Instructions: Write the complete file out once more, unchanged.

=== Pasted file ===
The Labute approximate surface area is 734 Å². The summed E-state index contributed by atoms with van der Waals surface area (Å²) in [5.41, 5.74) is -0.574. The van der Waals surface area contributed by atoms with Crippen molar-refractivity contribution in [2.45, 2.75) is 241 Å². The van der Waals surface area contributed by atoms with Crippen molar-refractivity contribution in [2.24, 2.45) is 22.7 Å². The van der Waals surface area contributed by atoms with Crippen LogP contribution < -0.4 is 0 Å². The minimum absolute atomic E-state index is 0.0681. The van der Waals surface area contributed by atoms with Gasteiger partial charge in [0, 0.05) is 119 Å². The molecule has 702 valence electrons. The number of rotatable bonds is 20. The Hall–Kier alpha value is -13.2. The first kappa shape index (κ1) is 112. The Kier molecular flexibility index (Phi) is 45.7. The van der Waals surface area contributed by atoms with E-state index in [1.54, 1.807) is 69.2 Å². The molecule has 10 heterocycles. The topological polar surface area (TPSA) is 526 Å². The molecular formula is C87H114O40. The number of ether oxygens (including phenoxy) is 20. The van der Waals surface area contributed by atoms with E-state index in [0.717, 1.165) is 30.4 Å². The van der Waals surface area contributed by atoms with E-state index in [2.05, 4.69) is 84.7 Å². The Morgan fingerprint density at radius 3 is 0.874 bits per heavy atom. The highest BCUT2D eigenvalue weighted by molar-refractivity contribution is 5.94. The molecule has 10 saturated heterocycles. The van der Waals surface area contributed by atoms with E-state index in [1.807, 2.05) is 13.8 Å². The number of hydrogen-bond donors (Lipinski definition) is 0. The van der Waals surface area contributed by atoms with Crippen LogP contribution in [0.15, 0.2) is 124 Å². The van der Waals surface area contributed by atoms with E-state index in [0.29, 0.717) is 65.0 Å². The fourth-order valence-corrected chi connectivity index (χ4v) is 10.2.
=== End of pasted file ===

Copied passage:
The Labute approximate surface area is 734 Å². The summed E-state index contributed by atoms with van der Waals surface area (Å²) in [5.41, 5.74) is -0.574. The van der Waals surface area contributed by atoms with Crippen molar-refractivity contribution in [2.45, 2.75) is 241 Å². The van der Waals surface area contributed by atoms with Crippen molar-refractivity contribution in [2.24, 2.45) is 22.7 Å². The van der Waals surface area contributed by atoms with Crippen LogP contribution < -0.4 is 0 Å². The minimum absolute atomic E-state index is 0.0681. The van der Waals surface area contributed by atoms with Gasteiger partial charge in [0, 0.05) is 119 Å². The molecule has 702 valence electrons. The number of rotatable bonds is 20. The Hall–Kier alpha value is -13.2. The first kappa shape index (κ1) is 112. The Kier molecular flexibility index (Phi) is 45.7. The van der Waals surface area contributed by atoms with E-state index in [1.54, 1.807) is 69.2 Å². The molecule has 10 heterocycles. The topological polar surface area (TPSA) is 526 Å². The molecular formula is C87H114O40. The number of ether oxygens (including phenoxy) is 20. The van der Waals surface area contributed by atoms with E-state index in [0.717, 1.165) is 30.4 Å². The van der Waals surface area contributed by atoms with E-state index in [2.05, 4.69) is 84.7 Å². The Morgan fingerprint density at radius 3 is 0.874 bits per heavy atom. The highest BCUT2D eigenvalue weighted by molar-refractivity contribution is 5.94. The molecule has 10 saturated heterocycles. The van der Waals surface area contributed by atoms with E-state index in [1.807, 2.05) is 13.8 Å². The number of hydrogen-bond donors (Lipinski definition) is 0. The van der Waals surface area contributed by atoms with Crippen LogP contribution in [0.15, 0.2) is 124 Å². The van der Waals surface area contributed by atoms with E-state index in [0.29, 0.717) is 65.0 Å². The fourth-order valence-corrected chi connectivity index (χ4v) is 10.2.